Goldbugs at the Heritage Foundation

I’m consistently surprised by the continued hold of superstitious belief in the merits of a gold standard and the evils of “fiat money” on the part of rightwingers. Here, for example, a Heritage Foundation report on the fundamental economic principles of America explains:

Due in large part to these difficulties and the subsequent economic turmoil caused by manipulation of money by both state and national governments during the 1780s, there was a strong demand for an end to government-issued paper money. The remedy was to be a return to the gold and silver standard. The U.S. Constitution therefore specifies that the states may not “coin money; emit bills of credit; [or] make any thing but gold and silver coin a tender in payment of debts.”[50] Emitting bills of credit was not on the list of powers given to Congress. “Fiat” paper money (bills of credit), issued by the U.S. government (and every other government in the world) since the 1930s, was precisely what the Framers of the Constitution were trying to prevent.

As a descriptive claim this may or may not be accurate, but the fact of the matter is that late-18th century notions about monetary policy were simply wrong and the gold standard is a terrible idea. Paul Krugman’s “The Gold Bug Variations” is the best explanation of the problems with the system. But part of what’s curious is that I don’t even understand what’s supposed to make this a “free market” view. Don’t ask me, ask Milton Friedman:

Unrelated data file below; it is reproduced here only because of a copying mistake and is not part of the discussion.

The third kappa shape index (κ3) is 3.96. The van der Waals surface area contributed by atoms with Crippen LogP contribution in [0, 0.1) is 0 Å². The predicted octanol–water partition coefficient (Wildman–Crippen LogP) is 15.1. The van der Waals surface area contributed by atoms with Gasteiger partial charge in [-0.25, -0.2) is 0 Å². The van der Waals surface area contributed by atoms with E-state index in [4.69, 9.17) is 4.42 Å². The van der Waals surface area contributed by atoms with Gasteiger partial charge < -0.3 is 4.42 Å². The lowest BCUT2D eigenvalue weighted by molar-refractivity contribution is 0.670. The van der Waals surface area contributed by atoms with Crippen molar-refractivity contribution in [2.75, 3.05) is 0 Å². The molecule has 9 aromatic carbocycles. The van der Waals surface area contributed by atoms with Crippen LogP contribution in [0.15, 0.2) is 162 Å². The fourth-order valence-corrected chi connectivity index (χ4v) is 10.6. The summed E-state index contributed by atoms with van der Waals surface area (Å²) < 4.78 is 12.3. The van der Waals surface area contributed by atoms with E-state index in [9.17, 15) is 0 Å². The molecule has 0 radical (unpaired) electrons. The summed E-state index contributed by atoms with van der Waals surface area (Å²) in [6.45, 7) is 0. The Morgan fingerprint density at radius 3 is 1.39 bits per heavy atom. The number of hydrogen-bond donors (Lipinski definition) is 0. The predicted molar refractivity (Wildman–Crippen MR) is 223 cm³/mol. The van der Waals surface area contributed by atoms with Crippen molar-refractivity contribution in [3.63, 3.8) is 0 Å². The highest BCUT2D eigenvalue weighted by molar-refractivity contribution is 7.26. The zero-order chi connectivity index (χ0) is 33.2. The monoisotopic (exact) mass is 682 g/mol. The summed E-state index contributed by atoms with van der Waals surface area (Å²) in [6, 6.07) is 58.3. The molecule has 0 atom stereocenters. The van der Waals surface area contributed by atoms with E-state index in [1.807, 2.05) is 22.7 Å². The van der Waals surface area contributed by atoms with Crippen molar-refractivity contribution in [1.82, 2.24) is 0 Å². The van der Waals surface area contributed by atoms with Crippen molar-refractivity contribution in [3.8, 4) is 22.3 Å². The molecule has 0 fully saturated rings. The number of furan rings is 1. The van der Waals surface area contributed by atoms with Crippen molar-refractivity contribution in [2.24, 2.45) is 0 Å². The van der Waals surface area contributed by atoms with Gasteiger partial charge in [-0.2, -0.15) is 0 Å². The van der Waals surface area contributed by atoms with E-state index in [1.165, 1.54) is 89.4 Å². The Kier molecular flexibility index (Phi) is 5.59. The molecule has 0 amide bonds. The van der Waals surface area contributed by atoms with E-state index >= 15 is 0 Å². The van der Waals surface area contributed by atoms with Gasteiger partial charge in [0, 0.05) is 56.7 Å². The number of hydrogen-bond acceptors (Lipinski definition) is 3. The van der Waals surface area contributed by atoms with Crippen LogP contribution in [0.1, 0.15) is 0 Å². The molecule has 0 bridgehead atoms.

I do believe that every individual should be free to own, buy, and sell gold. If under those circumstances a private gold standard emerged, fine — although I make a scientific prediction that it’s very unlikely. But I think those people who say they believe in a gold standard are fundamentally being very anti-libertarian because what they mean by a gold standard is a governmentally fixed price for gold.


Ironically, as Friedman also lays out here by clinging to gold standard orthodoxy during the 1930s, rightwingers managers to largely discredit their entire ideological project since (just as Barack Obama is learning today) when you preside over poor economic conditions, people tend to turn against your ideas willy-nilly. At any rate, to make a long story short if the problem with “fiat money” is that political authorities may mismanage the money supply, nothing about shifting to gold solves this problem. Banking and monetary conditions were demonstrably less stable in the pre-1932 era than they’ve been in the past 75 years. Many people appear to have a deep-rooted desire to posit the existence of some lost golden age of liberty and nostalgia for gold convertability has gotten mixed up in this.